Deconstructing WeWork’s Pitch Deck

Check out WeWork’s series D deck used to raise $335 million which valued the company at $5 billion. It’s 38 slides long and has a good level of detail, graphics and analysis in it to make it a good read.

My comments on the deck:

  • WeWork is one of the startups that came to the market at the right time (when VCs were flushed with cash) and capitalised fear of missing out (FOMO) with the investors. Another startup that did this effectively is Uber.
  • The secret sauce: WeWork doesn’t own any of the properties, but instead takes long-term leases in centrally located neighborhoods in gateway cities. So in order to be profitable, it charges the members more than what they are paying the landlords. Additional profits are also made from collecting commissions from selling affiliated services like health care to their members (slide 27).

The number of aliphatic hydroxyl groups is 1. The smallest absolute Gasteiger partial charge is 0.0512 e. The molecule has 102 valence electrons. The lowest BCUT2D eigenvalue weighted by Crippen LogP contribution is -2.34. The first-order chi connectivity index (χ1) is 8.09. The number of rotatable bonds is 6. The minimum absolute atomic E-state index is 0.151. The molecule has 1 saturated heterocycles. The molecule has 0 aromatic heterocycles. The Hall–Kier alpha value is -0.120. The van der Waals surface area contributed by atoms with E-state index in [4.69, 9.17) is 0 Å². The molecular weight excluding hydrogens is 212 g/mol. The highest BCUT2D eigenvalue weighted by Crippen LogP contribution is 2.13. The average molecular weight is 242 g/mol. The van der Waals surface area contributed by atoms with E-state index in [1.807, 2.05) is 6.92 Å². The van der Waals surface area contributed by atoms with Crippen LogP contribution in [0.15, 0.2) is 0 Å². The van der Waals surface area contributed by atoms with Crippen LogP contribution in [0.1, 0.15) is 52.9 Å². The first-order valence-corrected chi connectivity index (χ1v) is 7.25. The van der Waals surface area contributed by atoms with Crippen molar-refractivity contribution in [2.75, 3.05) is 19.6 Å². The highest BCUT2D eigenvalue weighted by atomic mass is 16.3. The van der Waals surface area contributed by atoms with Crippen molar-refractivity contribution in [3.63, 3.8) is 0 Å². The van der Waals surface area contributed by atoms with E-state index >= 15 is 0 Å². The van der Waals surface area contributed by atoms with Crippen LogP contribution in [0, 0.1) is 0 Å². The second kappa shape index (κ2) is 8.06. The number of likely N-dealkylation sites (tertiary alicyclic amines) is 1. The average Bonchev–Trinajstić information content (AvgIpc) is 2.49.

• WeWork showed a good hockey stick growth (slide 35) and current traction and future plans included in the deck substantiated the growth trajectory.
  • The company was able to use the growing traction to reduce the cost as more and more landlords were willing to lease their properties for cheaper (slide 16) – Lower cost over time and higher revenue is incredibly attractive for investors.
  • They explained the shift in work culture as a basis for WeWork’s problem and solution slides that amplifies the need for such a startup in the market (slide 4 – 6)
  • The product growth (next iteration) makes perfect sense – from WeWork to WeLive as people tend to favor the ability to stay ‘nearby’ to where they work (Slide 30)
  • I like how they used the word ‘space as a service’ to appeal to tech investors who are are used to words such as ‘software as a service’. Small tweaks made with audience in mind make big differences (slide 3).

Anything that you thought was interesting that I missed? Comment below!

If you are interested in checking other pitch decks, I have created a huge collection of successful startups pitch decks here.

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